Student contents insurance

Get cheap quotes for student home insurance

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If you’re heading to university with an armful of gadgets, make sure you take out adequate cover to protect all your possessions

group of students

*MoneySuperMarket doesn't currently offer student contents insurance. We've partnered with endsleigh to help you find the cover you need.

Why you need student contents insurance

Contents insurance protects your possessions – things like your bike, your phone and your clothes – from theft, fire and accidents.

Students – who tend to either live in large shared halls of residence, or cheaper houses and flats in higher-crime areas – are particularly susceptible to theft, and many feel the need to take out cover on valuable items like laptops, which are vital to completing their degree.

Protecting valuables in student housing

Student contents insurance is designed to protect your possessions from all the usual hazards, but it also takes into account the realities of living in spaces shared by lots of other people – many of whom you may not know very well. Standard contents insurance will replace items affected by fire, flood and theft. You can also buy add-ons to protect against loss or accidental damage.

Most items are covered by a general policy – you estimate the total value of the contents of your room in halls or shared housing and notify your insurer. Try and be as accurate as possible – if you underestimate what your stuff is worth, you won’t have the full value reimbursed, and if you overestimate it, your premiums will be too high.

The average annual cost of contents insurance for 20- to 24-year-olds

According to MoneySuperMarket data correct as of June 2019

You should point out any particularly valuable items (anything worth over £350 or so), including laptops, consoles, musical instruments and bikes, though you may have to pay extra for the cover.

Many student insurers provide additional cover options for other eventualities. This cover can include lost keys, or even tuition fees and rent protection. You could also buy tenants’ liability cover to protect your landlord’s property if you accidentally cause damage to its fixtures and fittings.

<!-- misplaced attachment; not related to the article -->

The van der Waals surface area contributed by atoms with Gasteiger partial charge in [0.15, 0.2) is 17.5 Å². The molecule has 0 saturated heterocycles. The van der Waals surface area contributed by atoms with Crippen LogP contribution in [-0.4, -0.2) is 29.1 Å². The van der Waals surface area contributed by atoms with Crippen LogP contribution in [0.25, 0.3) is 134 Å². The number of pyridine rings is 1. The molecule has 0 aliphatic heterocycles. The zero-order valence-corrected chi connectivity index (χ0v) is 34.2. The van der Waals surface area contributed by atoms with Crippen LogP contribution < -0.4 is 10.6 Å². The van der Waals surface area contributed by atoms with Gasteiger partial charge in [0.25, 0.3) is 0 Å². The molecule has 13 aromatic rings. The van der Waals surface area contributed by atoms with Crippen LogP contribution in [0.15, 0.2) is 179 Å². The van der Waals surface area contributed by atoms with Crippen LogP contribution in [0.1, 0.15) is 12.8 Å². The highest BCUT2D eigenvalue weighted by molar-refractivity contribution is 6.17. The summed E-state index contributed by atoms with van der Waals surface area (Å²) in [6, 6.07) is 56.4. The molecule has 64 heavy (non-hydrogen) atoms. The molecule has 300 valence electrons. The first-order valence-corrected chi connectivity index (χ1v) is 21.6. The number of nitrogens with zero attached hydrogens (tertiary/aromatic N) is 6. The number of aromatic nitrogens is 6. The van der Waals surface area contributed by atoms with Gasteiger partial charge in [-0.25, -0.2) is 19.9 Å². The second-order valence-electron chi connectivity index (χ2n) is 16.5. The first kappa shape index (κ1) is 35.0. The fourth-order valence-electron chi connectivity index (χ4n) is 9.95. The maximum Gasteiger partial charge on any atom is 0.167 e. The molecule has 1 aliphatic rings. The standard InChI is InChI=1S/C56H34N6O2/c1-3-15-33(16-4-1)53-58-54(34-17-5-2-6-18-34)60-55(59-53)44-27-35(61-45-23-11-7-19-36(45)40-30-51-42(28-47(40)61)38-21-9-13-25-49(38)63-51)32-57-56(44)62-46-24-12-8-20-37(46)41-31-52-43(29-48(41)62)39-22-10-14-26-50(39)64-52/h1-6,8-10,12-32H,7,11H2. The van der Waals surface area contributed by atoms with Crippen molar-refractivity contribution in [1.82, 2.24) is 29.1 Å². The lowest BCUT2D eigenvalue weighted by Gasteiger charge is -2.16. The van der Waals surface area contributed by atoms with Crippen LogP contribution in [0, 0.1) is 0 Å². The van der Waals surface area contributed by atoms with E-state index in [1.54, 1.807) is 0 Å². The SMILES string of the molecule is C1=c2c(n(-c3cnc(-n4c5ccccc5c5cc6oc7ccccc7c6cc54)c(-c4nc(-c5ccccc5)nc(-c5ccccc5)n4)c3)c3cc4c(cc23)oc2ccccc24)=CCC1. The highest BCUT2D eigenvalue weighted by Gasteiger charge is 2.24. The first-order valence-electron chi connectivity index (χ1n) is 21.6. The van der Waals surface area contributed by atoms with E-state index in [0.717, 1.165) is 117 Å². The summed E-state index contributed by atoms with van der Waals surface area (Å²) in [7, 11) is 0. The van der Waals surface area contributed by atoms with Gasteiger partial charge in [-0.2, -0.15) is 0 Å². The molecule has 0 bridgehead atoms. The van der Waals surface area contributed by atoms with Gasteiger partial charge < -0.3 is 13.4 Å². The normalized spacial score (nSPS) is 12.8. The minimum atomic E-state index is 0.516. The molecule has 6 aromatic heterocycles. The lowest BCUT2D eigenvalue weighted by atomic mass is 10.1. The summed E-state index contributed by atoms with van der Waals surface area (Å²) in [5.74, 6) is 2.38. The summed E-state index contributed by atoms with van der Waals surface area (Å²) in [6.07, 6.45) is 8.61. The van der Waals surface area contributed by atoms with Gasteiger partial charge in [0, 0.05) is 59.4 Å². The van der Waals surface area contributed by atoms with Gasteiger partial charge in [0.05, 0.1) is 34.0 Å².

Gadget insurance covers your gadgets against theft, loss, accidental and liquid damage. Not all insurers cover against all these risks automatically, so it’s worth double-checking.

Student security measures

Effective security can cut your premiums, so check your landlord has installed suitable burglar and fire alarm systems, and ensure all windows and doors are properly locked before you leave the house.

Most policies include a compulsory excess, which is the amount you must pay towards the cost of any claim you make.

Some insurers let you choose to increase the excess in exchange for a lower monthly premium – but make sure you can comfortably afford to pay the excess if you need to claim.

Next, you should think about your own possessions. What items do you value most? Once you have a clear idea of what you’d like to protect, there are a number of options you might choose.

Understanding your student insurance cover

Insurance can sound complicated, with lots of jargon – and it’s especially difficult when you’re buying it for the first time. So we’ve broken down some of the key terms for you:

  • Excess: The amount you agree to pay towards your claim. For example, if your laptop is covered for £500 with an excess of £100, you would receive a payout of £400 if it’s stolen. The higher the excess you choose to pay, the lower your premiums will be.
  • No-claims discount: If you avoid making any claims, you can build up a no-claims discount (NCD) which is applied in future years and can knock a big chunk off your premiums.
  • Paying upfront: You’ll have the option to either pay your insurance premiums monthly or as an annual lump sum. It often works out cheaper to pay up front but some insurers do not charge students any extra to pay monthly if the annual premium is above a certain amount.
  • Walk-in theft: This is when an item is stolen with no trace of a forced entry. If you’re sharing accommodation, it’s definitely worth considering adding this insurance to your policy. That said, it always pays to check your room is locked and secure before leaving.
  • Buildings insurance: You don’t have to worry about this; any reputable landlord should have this in place, so in the event there is  damage to the home (that you are not responsible for) you will be covered.
  • Exclusions: Every insurance policy will come with some exclusions, which are events or items the insurance doesn’t cover. Make sure you’re aware of exactly what you are and are not covered for.

Comparing student contents insurance quotes

It’s easy to compare the cost of student contents insurance policies with MoneySuperMarket’s home insurance comparison tool, looking at price as well as the quality of cover you get, the excess you have to pay and customer reviews.

All you have to do is give a few details about where you live and who you live with, and you’ll be able to browse contents insurance deals from multiple providers.

It’s important to remember that the cheapest deals are by no means the best when you’re considering policy quotes. Always make sure you check any policy documents carefully before taking cover out, as you’ll be able to see exactly what’s included in each deal – and find the student contents insurance policy that’ll protect your home when you need it.

Where to next?

Understanding tenants' insurance  

Compare home insurance quotes

Get cheap insurance for your gadgets

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